“What I’m leading up to is that we can easily keep up with the current demand for our products, but if we add all the new designs too soon, something will have to give and we don’t want it to be our service.”

In discussions about product designs and future plans, specific details offered by the team were a bit sketchy. It’s as if Joyce and Arthur are biding their time waiting for the appropriate moment.

“Let’s just say that we intend to come out with new items regularly and constantly,” said Arthur, “but it has to be right in terms of product quality and timing. We could come out with a variety of things tomorrow, but it’s just not the right time.”

Joyce quickly agreed, adding that “this approach is very important to us because we don’t want to just jump in and out. This business will grow ... it has grown so quickly in just the last six months. But we have to grow and expand at times when we can handle all the demands of service.”

About all they would say about future offerings is that the firm has plans to enter the fray with gold nail products designed with the Joyart touch. As to when, or what they might look like, both declined comment.

“We have hesitated getting into gold nails this long in order to allow the best growth and marketing of our jewelry line. But we are preparing to move in that direction with styles and approaches that have yet to be tried. There is a tremendous potential for design in solid gold nails with diamonds, and when we finally do introduce our material, it will be different from anything else currently available,” explained Arthur.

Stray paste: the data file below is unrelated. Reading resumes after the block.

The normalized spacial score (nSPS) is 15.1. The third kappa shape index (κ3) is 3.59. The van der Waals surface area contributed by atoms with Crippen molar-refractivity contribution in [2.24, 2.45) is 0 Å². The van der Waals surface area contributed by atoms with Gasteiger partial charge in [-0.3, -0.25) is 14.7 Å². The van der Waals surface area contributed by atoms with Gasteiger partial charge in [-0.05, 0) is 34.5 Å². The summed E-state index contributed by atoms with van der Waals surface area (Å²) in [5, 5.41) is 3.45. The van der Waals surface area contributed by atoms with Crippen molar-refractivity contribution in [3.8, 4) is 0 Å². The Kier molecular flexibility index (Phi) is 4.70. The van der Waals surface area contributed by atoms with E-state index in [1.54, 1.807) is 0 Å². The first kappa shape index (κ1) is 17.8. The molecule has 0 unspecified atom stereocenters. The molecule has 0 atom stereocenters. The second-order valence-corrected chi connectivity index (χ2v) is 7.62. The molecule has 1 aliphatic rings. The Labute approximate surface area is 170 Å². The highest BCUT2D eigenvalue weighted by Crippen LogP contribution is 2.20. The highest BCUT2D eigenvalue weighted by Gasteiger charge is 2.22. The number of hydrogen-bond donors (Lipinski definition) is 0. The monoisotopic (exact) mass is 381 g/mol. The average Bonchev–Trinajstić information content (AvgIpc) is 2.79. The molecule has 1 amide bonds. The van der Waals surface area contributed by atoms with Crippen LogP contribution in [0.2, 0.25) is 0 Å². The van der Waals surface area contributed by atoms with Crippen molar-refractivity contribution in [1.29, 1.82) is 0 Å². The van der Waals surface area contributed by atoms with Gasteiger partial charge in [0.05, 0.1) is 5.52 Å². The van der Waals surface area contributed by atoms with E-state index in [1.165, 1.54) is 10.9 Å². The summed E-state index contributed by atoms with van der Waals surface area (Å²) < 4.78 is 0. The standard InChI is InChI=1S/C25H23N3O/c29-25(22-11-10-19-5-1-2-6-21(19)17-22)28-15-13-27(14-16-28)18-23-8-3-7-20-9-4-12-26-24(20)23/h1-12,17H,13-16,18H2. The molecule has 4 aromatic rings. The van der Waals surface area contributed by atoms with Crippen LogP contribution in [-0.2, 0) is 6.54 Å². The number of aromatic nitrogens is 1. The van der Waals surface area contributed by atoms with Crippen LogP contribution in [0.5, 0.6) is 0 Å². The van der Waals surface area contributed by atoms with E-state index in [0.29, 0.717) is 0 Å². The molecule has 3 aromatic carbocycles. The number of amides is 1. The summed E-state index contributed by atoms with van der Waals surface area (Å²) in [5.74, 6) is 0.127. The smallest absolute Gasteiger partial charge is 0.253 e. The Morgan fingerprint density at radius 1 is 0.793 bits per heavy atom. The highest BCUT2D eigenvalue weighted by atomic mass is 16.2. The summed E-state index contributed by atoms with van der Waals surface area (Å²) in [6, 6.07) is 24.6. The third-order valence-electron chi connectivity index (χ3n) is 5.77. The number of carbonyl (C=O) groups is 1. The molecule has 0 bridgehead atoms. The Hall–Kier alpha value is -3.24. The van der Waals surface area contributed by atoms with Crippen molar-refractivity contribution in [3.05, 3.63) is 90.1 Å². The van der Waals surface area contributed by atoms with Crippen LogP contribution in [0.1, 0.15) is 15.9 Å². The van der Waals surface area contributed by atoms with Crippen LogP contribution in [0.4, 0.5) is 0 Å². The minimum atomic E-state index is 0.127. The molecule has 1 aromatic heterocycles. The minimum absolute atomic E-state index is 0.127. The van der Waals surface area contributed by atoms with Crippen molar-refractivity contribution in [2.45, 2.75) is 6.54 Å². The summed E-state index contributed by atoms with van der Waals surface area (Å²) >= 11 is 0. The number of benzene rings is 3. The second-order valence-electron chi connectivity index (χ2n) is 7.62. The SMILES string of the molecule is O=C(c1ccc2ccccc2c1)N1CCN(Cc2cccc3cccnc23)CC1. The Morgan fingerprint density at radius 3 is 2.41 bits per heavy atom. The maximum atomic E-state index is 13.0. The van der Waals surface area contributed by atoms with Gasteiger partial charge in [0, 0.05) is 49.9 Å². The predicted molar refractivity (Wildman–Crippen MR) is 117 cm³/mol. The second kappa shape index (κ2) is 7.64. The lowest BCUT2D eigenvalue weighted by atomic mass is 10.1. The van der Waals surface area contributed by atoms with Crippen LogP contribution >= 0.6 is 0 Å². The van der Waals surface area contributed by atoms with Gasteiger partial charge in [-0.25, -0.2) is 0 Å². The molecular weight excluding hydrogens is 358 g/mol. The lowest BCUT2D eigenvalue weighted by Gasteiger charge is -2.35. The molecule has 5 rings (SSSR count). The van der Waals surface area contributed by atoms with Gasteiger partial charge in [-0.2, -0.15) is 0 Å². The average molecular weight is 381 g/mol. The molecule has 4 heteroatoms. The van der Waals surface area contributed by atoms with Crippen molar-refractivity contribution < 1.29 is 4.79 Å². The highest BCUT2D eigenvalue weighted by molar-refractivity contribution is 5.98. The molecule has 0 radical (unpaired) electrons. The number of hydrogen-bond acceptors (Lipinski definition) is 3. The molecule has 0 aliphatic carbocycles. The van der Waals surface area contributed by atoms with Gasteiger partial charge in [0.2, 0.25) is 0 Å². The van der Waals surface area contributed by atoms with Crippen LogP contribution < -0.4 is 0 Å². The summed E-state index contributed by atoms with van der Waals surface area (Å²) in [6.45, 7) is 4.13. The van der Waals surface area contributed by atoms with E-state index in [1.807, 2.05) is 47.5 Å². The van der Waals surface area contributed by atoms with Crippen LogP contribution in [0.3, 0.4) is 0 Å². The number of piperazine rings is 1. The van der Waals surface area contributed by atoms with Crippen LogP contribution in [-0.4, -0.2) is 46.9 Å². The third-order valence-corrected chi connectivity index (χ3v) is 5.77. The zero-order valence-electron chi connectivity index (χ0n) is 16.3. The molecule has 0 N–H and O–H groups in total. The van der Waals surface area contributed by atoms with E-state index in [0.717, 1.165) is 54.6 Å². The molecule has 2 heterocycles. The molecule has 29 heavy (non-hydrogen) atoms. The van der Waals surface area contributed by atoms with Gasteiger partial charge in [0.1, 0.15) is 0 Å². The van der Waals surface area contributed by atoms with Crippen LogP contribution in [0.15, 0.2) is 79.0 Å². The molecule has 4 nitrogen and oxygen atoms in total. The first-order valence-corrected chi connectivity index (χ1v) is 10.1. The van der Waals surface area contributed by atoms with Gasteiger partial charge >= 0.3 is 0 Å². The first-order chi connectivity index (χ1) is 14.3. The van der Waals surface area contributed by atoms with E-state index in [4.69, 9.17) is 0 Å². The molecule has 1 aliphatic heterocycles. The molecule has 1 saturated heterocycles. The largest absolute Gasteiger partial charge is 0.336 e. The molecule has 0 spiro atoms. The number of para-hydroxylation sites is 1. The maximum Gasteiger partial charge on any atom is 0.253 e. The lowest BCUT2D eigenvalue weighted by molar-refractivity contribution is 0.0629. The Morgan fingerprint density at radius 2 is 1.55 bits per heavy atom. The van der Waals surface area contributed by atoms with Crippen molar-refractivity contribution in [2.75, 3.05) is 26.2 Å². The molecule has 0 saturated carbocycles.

In terms of a general statement about what the future may hold for Joyart, both Joyce and Arthur anticipate further growth and additional product offerings. Their comments indicate that their firm is in a fast-growth stage, but that both are retaining the control needed to maintain their particular style and marketing position. Both have a tremendous faith in the nail jewelry business and in its longevity.

“We anticipate this aspect of the industry to continue its rapid growth,” said Arthur. “More and more women are becoming aware that beautiful jewelry is very applicable to the nail ... that you can put a beautiful piece of jewelry that matches up to the quality and sophistication of larger pieces on the nail.”

Grooming habits are also continuing to develop, added Joyce, that will make sophisticated nail jewelry a must.

“More women are working and playing key roles in the marketplace,” said Joyce. “They are taking care of their nails, and are looking for that image of style and fashion. They are looking for fine jewelry scaled down and tailored for the nails. That is why we are so excited about this product and industry. The growth potential for every aspect is tremendous.”

Joyart’s basic point, inescapable in any conversation with Joyce and Arthur, is that it is the well designed, fine nail jewelry that benefits the salon owner and technician most, especially as consumers become more sophisticated and product aware. And as such, it is the catering to this image of fashion and beauty that benefits all aspects of this growing industry ... and in particular a firm whose primary purpose is to create “original designs for even your most discriminating customer ... at an affordable price.”